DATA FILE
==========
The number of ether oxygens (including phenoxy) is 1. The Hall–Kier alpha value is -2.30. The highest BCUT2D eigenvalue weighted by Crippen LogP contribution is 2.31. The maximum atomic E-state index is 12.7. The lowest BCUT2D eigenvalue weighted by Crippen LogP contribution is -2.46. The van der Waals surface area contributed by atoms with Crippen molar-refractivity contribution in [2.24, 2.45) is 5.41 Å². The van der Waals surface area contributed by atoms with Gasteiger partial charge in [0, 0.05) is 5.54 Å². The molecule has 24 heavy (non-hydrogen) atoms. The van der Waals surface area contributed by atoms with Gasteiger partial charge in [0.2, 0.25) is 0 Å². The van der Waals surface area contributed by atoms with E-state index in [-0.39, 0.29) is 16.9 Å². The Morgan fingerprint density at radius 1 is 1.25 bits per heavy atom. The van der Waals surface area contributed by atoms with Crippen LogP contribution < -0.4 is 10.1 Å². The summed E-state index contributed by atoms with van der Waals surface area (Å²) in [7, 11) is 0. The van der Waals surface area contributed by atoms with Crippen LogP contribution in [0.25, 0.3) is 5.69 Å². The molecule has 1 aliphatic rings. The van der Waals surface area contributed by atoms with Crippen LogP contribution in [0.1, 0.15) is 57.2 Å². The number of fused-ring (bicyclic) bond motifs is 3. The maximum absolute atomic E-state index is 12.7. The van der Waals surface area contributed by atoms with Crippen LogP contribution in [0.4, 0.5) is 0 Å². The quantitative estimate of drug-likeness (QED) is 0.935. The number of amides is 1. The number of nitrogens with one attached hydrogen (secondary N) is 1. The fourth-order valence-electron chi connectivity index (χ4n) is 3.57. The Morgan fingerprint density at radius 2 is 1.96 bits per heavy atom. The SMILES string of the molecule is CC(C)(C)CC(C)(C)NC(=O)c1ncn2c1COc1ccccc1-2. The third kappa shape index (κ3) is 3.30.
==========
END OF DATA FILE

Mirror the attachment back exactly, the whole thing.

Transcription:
The number of ether oxygens (including phenoxy) is 1. The Hall–Kier alpha value is -2.30. The highest BCUT2D eigenvalue weighted by Crippen LogP contribution is 2.31. The maximum atomic E-state index is 12.7. The lowest BCUT2D eigenvalue weighted by Crippen LogP contribution is -2.46. The van der Waals surface area contributed by atoms with Crippen molar-refractivity contribution in [2.24, 2.45) is 5.41 Å². The van der Waals surface area contributed by atoms with Gasteiger partial charge in [0, 0.05) is 5.54 Å². The molecule has 24 heavy (non-hydrogen) atoms. The van der Waals surface area contributed by atoms with Gasteiger partial charge in [0.2, 0.25) is 0 Å². The van der Waals surface area contributed by atoms with E-state index in [-0.39, 0.29) is 16.9 Å². The Morgan fingerprint density at radius 1 is 1.25 bits per heavy atom. The van der Waals surface area contributed by atoms with Crippen LogP contribution < -0.4 is 10.1 Å². The summed E-state index contributed by atoms with van der Waals surface area (Å²) in [7, 11) is 0. The van der Waals surface area contributed by atoms with Crippen LogP contribution in [0.25, 0.3) is 5.69 Å². The molecule has 1 aliphatic rings. The van der Waals surface area contributed by atoms with Crippen LogP contribution in [0.1, 0.15) is 57.2 Å². The number of fused-ring (bicyclic) bond motifs is 3. The maximum absolute atomic E-state index is 12.7. The van der Waals surface area contributed by atoms with Crippen LogP contribution in [0.4, 0.5) is 0 Å². The quantitative estimate of drug-likeness (QED) is 0.935. The number of amides is 1. The number of nitrogens with one attached hydrogen (secondary N) is 1. The fourth-order valence-electron chi connectivity index (χ4n) is 3.57. The Morgan fingerprint density at radius 2 is 1.96 bits per heavy atom. The SMILES string of the molecule is CC(C)(C)CC(C)(C)NC(=O)c1ncn2c1COc1ccccc1-2. The third kappa shape index (κ3) is 3.30.